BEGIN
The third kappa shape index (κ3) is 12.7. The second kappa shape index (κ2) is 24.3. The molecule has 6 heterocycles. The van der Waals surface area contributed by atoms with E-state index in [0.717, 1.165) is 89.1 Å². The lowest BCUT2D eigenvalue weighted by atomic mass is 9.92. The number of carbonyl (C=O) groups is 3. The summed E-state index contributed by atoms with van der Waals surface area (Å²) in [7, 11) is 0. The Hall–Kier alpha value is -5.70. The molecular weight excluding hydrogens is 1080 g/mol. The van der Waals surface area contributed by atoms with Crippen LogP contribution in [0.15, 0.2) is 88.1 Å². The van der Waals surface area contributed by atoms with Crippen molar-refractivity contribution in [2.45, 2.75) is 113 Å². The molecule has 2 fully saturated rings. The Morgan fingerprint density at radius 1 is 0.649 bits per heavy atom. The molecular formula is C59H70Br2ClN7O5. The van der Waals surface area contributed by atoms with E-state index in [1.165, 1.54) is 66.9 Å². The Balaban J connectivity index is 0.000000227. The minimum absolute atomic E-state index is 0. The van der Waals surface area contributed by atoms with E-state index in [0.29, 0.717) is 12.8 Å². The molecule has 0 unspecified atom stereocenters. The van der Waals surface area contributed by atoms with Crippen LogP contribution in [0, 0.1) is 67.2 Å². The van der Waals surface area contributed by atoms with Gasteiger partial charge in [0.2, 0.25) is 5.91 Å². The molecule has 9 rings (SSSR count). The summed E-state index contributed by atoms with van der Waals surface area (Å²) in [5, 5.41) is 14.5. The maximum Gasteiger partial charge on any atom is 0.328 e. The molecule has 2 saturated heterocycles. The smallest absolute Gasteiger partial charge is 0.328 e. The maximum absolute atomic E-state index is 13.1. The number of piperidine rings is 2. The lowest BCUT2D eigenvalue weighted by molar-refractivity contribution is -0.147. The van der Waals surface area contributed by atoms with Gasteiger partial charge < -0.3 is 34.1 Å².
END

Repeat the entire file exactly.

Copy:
The third kappa shape index (κ3) is 12.7. The second kappa shape index (κ2) is 24.3. The molecule has 6 heterocycles. The van der Waals surface area contributed by atoms with E-state index in [0.717, 1.165) is 89.1 Å². The lowest BCUT2D eigenvalue weighted by atomic mass is 9.92. The number of carbonyl (C=O) groups is 3. The summed E-state index contributed by atoms with van der Waals surface area (Å²) in [7, 11) is 0. The Hall–Kier alpha value is -5.70. The molecular weight excluding hydrogens is 1080 g/mol. The van der Waals surface area contributed by atoms with Crippen LogP contribution in [0.15, 0.2) is 88.1 Å². The van der Waals surface area contributed by atoms with Crippen molar-refractivity contribution in [2.45, 2.75) is 113 Å². The molecule has 2 fully saturated rings. The Morgan fingerprint density at radius 1 is 0.649 bits per heavy atom. The molecular formula is C59H70Br2ClN7O5. The van der Waals surface area contributed by atoms with E-state index in [1.165, 1.54) is 66.9 Å². The Balaban J connectivity index is 0.000000227. The minimum absolute atomic E-state index is 0. The van der Waals surface area contributed by atoms with E-state index in [0.29, 0.717) is 12.8 Å². The molecule has 0 unspecified atom stereocenters. The van der Waals surface area contributed by atoms with Crippen LogP contribution in [0, 0.1) is 67.2 Å². The van der Waals surface area contributed by atoms with Gasteiger partial charge in [0.2, 0.25) is 5.91 Å². The molecule has 9 rings (SSSR count). The summed E-state index contributed by atoms with van der Waals surface area (Å²) in [5, 5.41) is 14.5. The maximum Gasteiger partial charge on any atom is 0.328 e. The molecule has 2 saturated heterocycles. The smallest absolute Gasteiger partial charge is 0.328 e. The maximum absolute atomic E-state index is 13.1. The number of piperidine rings is 2. The lowest BCUT2D eigenvalue weighted by molar-refractivity contribution is -0.147. The van der Waals surface area contributed by atoms with Gasteiger partial charge < -0.3 is 34.1 Å².